13. Module 2: Operational Risk Management • ORM Process (A Five Point Shield) Identify Supervise Assess Implement Controls Decide

  14. Module 2: Operational Risk Management • When to Apply ORM • ORM should be applied anytime a new process which has a degree of hazard is going to be introduced into the workplace • When a new employee is hired • As a refresher for all employees The use of ORM will help reduce or eliminate the probability of an accident

  15. Module 2: ORM (STAR Observation and Tracking forms) • Tracking of Observations -Formal Observations should be recorded • For tracking and trending of unsafe conditions or acts • Supports your performance appraisal • Forms are available through your RSM or ECSD-HQ • (Tom Altvater, (301) 713-2870 ext132). • Email:

  16. Module 2. ORM (Tracking Observations) • Tracking Observations Monthly - This is a summary report submitted to management (NAO pending) - See example in your hand-out - These can be tracked on Excel or Access - Kept on file by supervisor

  17. Module 3: Employee Training • What Training is Required • A worksite assessment should be conducted to help identify the specific hazards and determine the type of training required • Once training is determined, supervisors should take appropriate measures to ensure employees receive the training in accordance with USDOC and Line Office safety regulations DoC Safety Manual. Chapter 6

  18. Module 3: Employee Training • Attendance Records or Rosters • Attendance Rosters are used to help document the training and give proper credit to those receiving training • Records should be kept for 5 years within each workers history jacket (OSHA requirement) and copies shall be made available to all employees upon request DoC Safety Manual Chapter 6

  19. Module 3: Employee Training • Safety Training for the general workforce - All NOAA employees should review the online safety awareness course (available in 2003) - Individual Advanced Training (job-specific) should be taken at the following web site address: - (Contact Tom Altvater for additional information)

  20. Training Topics • Introduction to OSHA • Aids in the Workplace • HAZWOPER • Asbestos Awareness • Hearing Conservation • Confined Spaces • Drug-Free Workplace • Personal Protective Equipment • Blood Borne Pathogens • Ladder Safety • Energy Control (LO/TO) • Material Handling - Construction • Electrical Safety • Ergonomics in the Office • Respiratory Protection • Excavations • Scaffolding - Construction • Fall Protection • First Aid • Forklift Training • Spill Prevention • Hazard Communications • Defensive Driving

  21. Module 4: Inspections • Inspecting Your Work Area • As a supervisor you should periodically inspect your work spaces to ensure employee compliance and identify structural degradation • Inspections allow you to identify unsafe working conditions or practices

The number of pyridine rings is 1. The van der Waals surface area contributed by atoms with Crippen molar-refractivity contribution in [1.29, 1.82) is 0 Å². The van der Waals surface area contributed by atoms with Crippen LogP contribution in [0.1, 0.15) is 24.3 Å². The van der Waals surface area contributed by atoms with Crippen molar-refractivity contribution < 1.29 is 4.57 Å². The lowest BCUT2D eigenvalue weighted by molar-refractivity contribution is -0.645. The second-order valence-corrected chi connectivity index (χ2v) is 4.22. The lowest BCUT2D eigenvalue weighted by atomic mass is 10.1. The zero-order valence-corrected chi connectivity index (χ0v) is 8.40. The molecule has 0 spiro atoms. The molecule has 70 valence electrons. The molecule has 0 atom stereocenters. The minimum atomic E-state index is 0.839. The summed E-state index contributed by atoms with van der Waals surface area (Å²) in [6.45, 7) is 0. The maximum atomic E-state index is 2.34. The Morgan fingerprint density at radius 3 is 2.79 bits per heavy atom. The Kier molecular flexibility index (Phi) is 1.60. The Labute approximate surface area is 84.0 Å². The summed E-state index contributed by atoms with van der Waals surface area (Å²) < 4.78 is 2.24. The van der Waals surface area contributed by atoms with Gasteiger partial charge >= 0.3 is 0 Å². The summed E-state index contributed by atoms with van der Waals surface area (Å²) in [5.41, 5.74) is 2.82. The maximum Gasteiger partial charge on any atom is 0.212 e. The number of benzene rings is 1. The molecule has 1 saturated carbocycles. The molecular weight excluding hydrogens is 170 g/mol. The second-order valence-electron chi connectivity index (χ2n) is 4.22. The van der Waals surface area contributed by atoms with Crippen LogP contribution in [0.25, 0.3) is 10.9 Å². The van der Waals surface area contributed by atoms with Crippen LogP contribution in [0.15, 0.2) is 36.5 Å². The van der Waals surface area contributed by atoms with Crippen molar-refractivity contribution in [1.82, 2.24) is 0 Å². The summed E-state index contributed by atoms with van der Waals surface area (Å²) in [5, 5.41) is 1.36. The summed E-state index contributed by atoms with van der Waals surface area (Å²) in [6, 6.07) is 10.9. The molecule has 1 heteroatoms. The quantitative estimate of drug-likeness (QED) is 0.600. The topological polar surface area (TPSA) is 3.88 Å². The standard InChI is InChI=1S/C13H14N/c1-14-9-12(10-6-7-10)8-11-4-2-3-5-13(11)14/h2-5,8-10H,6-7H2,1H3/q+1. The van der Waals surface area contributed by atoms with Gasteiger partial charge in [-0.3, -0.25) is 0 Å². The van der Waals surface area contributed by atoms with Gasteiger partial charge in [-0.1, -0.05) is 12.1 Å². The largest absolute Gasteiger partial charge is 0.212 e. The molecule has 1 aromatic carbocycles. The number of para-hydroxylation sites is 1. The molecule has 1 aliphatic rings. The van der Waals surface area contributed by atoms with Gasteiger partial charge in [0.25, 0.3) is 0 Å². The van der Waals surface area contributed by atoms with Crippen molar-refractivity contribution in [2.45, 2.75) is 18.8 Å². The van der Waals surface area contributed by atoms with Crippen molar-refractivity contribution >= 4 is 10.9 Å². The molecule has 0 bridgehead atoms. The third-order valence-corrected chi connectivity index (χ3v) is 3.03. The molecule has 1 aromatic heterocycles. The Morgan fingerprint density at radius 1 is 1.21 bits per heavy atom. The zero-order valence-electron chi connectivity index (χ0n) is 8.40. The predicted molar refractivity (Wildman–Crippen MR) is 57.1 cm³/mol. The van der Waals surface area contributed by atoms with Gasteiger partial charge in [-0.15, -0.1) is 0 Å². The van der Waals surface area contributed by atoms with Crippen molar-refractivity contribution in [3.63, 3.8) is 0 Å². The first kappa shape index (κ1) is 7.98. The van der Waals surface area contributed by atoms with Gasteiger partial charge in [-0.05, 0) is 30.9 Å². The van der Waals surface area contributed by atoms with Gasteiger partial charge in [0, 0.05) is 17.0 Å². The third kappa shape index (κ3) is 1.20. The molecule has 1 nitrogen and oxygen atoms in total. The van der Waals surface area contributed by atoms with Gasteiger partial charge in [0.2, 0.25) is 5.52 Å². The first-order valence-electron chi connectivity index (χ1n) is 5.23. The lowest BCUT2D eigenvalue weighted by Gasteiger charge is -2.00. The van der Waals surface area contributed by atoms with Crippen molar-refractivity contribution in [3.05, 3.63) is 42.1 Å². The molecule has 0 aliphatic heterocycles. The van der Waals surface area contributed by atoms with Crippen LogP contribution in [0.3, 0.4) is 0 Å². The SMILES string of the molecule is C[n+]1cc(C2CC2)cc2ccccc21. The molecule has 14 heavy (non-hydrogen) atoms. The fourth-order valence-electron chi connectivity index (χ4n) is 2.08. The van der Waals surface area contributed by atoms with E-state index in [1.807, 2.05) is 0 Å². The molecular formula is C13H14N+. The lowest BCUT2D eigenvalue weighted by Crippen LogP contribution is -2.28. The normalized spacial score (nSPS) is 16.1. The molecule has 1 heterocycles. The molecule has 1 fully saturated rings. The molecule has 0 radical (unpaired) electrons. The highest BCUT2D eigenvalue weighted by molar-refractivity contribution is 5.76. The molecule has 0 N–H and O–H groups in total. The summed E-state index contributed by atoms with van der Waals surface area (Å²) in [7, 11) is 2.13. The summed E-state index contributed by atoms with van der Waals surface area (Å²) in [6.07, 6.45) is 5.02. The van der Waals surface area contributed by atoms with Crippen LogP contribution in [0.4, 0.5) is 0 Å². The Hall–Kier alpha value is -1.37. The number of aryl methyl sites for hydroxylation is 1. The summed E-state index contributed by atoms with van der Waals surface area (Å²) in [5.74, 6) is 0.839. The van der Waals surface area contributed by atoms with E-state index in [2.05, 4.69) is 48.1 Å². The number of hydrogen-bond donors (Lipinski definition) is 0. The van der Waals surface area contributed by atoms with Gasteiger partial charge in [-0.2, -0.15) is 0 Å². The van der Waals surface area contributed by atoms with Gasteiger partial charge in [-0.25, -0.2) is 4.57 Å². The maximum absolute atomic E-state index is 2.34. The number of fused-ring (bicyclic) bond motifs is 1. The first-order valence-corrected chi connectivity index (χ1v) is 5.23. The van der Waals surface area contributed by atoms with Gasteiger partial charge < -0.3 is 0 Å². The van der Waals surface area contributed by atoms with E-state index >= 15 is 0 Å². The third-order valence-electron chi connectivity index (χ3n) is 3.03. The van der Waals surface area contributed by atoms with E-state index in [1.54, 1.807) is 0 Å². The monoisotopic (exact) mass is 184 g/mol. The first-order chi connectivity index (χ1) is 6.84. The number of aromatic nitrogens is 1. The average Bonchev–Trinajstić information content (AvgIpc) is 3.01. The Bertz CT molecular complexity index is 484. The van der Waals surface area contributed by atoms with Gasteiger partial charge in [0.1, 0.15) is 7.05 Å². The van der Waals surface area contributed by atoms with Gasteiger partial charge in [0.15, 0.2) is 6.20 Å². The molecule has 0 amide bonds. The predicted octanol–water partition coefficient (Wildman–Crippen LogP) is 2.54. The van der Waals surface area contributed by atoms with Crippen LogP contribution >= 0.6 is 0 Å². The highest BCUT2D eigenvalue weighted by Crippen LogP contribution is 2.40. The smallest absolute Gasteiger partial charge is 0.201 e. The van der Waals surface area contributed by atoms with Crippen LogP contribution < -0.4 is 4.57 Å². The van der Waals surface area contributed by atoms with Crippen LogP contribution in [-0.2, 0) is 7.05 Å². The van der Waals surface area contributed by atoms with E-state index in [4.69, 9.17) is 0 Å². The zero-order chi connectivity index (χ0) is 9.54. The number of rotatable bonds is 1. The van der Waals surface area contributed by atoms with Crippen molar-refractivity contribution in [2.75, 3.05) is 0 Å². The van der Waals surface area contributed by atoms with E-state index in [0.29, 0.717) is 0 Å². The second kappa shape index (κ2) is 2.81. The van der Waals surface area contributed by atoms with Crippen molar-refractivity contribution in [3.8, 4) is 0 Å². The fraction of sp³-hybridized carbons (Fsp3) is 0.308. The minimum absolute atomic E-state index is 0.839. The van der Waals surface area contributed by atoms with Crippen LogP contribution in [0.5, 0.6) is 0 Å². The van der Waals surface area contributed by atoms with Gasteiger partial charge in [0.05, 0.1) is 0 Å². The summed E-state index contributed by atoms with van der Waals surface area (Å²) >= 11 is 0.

22. Module 4: Inspections • Inspection Checklist • An inspection checklist has been developed to help you identify specific issues (CD-574) • A checklist includes items such as noise, indoor air quality, lighting, ergonomics, etc… • Contact your Regional Safety Manager for guidance to help you maintain compliance and provide a safe working environment

  23. Module 4: Inspections • Inspections conducted by Regional Safety Manager (RSM) • This includes periodic and follow up inspections to include special requests. • Inspections by the Environmental Compliance and Safety Division (ECSD) • Major inspections and special requests.

  24. Module 4: Inspections • Employee Unsafe/ Unhealthful Working Conditions • Management shall ensure that a mechanism which allows employees to report unsafe or unhealthful working conditions without fear of discrimination, restraint, interference, coercion or reprisal, is addressed and posted • USUH forms (CD-351) shall be submitted directly to the Regional Safety Manager

  25. Module 5: Accident Prevention • What is your definition of an “Accident”?

  26. Module 5: Accident Prevention • What is an Accident - an unplanned event - an unplanned incident involving injury or fatality - a series of events culminating in an unplanned and unforeseen event

  27. Module 5: Accident Prevention • How do Accidents occur? - Accidents (with or without injuries) occur when a series of unrelated events coincide at a certain time and space. -This can be from a few events to a series of a dozen or more (Because the coincidence of the series of events is a matter of luck, actual accidents only happen infrequently)

  28. Module 5: Accident Prevention • What are unsafe acts?? - Watch the video “Life is for Living”

  29. Module 5: Accident Prevention • Why do we investigate accidents? - To find out what happened - To identify the cause(s) - Do NOT look for employee fault or blame! TO PREVENT REOCCURENCE

  30. Module 5: Accident Prevention • Focus on system failure, not people - Accidents are usually a culmination of a number of events - Look for system failures that let this event happen - Find out how many events make up a typical accident, review the Fishbone process